Booty Trap

Booty Trap had a mix of stainless 5-pieces and an older plated wedge bolt and some poorly aging anchor chains. The hardware was replaced with a batch of all 316L chain, shackles, glue-ins and captive position biners.

The 5th bolt broke irreplaceably while it was being unscrewed so had to be re-positioned. See in the photo below that it was moved down and right. That seemed the best option to avoid the draw from being too close to the edge of the dihedral directly below

Goin’ Postal

Continuing the standing effort to replace all 3/8″ 5-piece bolts in Bolton area schist, Goin’ Postal at Carcass was replaced with some of the new batch of Bolt Products 316L stainless hardware acquired with AAC-AF/local contribution funds. That means if you donated money to the CRAG-VT anchor matching drive, this is some of that money at work. So, thanks and happy whips!

All original placements were re-used so it’s a pretty straight-forward hardware upgrade. The anchor is similar configuration to the ring anchors that were there. We wouldn’t want the last moves to be top-ropable because some replacement tech extended the anchor down, now would we?


Professor Booty

All protection and anchor bolts on Professor Booty were replaced with some of the last 12mm AustriAlpin glue-in bolts left in the pool. The second and third protection bolts were re-positioned to put them in better quality rock but the rest of the placements are all using the original holes. Anyone who had climbed the route previously will be interested to know that both anchor bolts were true spinners, yikes!

Breaking and Entering (aka Corkscrew)

Breaking and Entering sports plated steel 5-piece bolts and stainless hangers; these are good candidates for replacement. The first bolt (which protects the crux of the 5.10- variation) has been loose for some time.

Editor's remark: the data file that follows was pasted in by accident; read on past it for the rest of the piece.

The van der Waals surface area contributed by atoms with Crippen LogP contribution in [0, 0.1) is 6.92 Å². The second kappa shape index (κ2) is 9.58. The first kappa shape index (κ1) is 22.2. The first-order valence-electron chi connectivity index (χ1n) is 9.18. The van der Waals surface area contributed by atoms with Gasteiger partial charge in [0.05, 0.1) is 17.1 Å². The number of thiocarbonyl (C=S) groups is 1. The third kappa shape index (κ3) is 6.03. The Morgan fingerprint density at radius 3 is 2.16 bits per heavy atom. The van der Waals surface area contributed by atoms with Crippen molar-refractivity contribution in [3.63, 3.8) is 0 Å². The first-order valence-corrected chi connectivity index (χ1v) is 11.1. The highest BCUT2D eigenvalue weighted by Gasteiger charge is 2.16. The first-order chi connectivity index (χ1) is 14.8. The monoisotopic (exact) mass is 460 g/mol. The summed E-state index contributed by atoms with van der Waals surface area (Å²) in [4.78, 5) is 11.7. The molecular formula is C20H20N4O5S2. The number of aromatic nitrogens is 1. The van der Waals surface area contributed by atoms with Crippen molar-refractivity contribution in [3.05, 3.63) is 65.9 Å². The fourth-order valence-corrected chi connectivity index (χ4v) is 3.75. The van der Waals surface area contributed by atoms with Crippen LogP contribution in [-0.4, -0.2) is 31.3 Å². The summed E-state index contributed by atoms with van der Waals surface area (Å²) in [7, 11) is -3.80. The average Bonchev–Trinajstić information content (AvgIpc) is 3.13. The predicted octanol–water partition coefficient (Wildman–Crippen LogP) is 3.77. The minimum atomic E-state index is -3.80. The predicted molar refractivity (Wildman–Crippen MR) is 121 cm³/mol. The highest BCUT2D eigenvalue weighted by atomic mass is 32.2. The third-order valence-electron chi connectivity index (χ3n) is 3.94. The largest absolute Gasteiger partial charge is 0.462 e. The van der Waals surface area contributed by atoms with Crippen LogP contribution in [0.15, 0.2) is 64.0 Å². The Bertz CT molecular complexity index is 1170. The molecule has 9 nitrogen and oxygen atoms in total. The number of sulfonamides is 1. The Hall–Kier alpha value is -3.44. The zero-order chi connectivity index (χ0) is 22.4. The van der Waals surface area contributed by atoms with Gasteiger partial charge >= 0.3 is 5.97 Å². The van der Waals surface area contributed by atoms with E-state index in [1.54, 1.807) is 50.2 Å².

This line has two starts one which keeps the grade at 5.8 and one that bumps up to hard 5.9/easy 5.10, the crux of which is right off the ground basically. The bolts were placed such that the really benefit the harder variation, even when the climbing eases. With that in mind and after suggestions from others to address that, when replacing the hardware I re-positioned the second and third bolts to be more easily clippable from the easier variation but still being clippable from the harder variation. As well, the third bolt was poorly placed in a dish that caused cross-loading of a draw. That has been moved up so that is no longer an issue. A new 4th bolt placement is about a foot and a half left; this is more in line with the bolts below and above.

The original bolts that were replaced were over-tightened, which was confirmed by the state of the blue compression ring. The first bolt’ss hex head was completely stripped and I wasn’t able to even attempt to get a socket head to not pop off of it. In a last bid effort I tried to funk the bolt and was surprised to find that I was able to easily pull it with a hammer and funkness device. This makes me wonder if the bolt was re-tightened multiple times by well-intentioned but un-educated climbers over its service life. 5-piece bolts are really sensitive to their torque setting, and if they are over-tightened it can actually damage the expansion sleeve.

It’s hard to imagine that that first bolt wasn’t a spinner if it was able to be funked out of the hole so easily. That’s a little scary to think about, as I’ve personally belayed a climber that fell on that bolt! Thankfully pull-out and shear are different forces that affect the bolt in different ways!